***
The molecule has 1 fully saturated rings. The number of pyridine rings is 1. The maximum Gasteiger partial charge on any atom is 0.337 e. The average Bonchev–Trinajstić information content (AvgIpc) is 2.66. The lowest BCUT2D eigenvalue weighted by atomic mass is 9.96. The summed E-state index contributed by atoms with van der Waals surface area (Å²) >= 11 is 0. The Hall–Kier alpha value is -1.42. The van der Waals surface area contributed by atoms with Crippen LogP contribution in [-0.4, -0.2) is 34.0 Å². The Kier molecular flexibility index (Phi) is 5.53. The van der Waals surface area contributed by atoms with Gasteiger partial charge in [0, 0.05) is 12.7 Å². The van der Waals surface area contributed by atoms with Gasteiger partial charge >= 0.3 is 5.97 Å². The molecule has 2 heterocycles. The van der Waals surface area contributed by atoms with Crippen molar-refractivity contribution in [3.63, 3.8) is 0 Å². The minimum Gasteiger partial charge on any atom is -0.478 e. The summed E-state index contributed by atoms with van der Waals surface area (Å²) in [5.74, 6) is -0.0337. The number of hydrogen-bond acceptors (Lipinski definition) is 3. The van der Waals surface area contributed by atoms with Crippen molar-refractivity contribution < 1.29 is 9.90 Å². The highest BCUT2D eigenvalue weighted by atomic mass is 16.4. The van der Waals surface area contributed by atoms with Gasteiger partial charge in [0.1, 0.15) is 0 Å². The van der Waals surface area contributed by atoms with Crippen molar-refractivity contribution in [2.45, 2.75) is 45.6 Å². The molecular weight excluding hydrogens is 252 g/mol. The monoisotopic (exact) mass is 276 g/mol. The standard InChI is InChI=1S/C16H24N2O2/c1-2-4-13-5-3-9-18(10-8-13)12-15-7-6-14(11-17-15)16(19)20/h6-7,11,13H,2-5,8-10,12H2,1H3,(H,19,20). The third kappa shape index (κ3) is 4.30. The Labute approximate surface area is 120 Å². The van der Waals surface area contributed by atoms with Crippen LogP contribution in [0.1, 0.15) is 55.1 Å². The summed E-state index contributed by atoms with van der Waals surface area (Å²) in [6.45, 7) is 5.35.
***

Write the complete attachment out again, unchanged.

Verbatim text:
The molecule has 1 fully saturated rings. The number of pyridine rings is 1. The maximum Gasteiger partial charge on any atom is 0.337 e. The average Bonchev–Trinajstić information content (AvgIpc) is 2.66. The lowest BCUT2D eigenvalue weighted by atomic mass is 9.96. The summed E-state index contributed by atoms with van der Waals surface area (Å²) >= 11 is 0. The Hall–Kier alpha value is -1.42. The van der Waals surface area contributed by atoms with Crippen LogP contribution in [-0.4, -0.2) is 34.0 Å². The Kier molecular flexibility index (Phi) is 5.53. The van der Waals surface area contributed by atoms with Gasteiger partial charge in [0, 0.05) is 12.7 Å². The van der Waals surface area contributed by atoms with Gasteiger partial charge >= 0.3 is 5.97 Å². The molecule has 2 heterocycles. The van der Waals surface area contributed by atoms with Crippen molar-refractivity contribution in [3.63, 3.8) is 0 Å². The minimum Gasteiger partial charge on any atom is -0.478 e. The summed E-state index contributed by atoms with van der Waals surface area (Å²) in [5.74, 6) is -0.0337. The number of hydrogen-bond acceptors (Lipinski definition) is 3. The van der Waals surface area contributed by atoms with Crippen molar-refractivity contribution < 1.29 is 9.90 Å². The highest BCUT2D eigenvalue weighted by atomic mass is 16.4. The van der Waals surface area contributed by atoms with Gasteiger partial charge in [0.1, 0.15) is 0 Å². The van der Waals surface area contributed by atoms with Crippen molar-refractivity contribution in [2.45, 2.75) is 45.6 Å². The molecular weight excluding hydrogens is 252 g/mol. The monoisotopic (exact) mass is 276 g/mol. The standard InChI is InChI=1S/C16H24N2O2/c1-2-4-13-5-3-9-18(10-8-13)12-15-7-6-14(11-17-15)16(19)20/h6-7,11,13H,2-5,8-10,12H2,1H3,(H,19,20). The third kappa shape index (κ3) is 4.30. The Labute approximate surface area is 120 Å². The van der Waals surface area contributed by atoms with Crippen LogP contribution in [0.1, 0.15) is 55.1 Å². The summed E-state index contributed by atoms with van der Waals surface area (Å²) in [6.45, 7) is 5.35.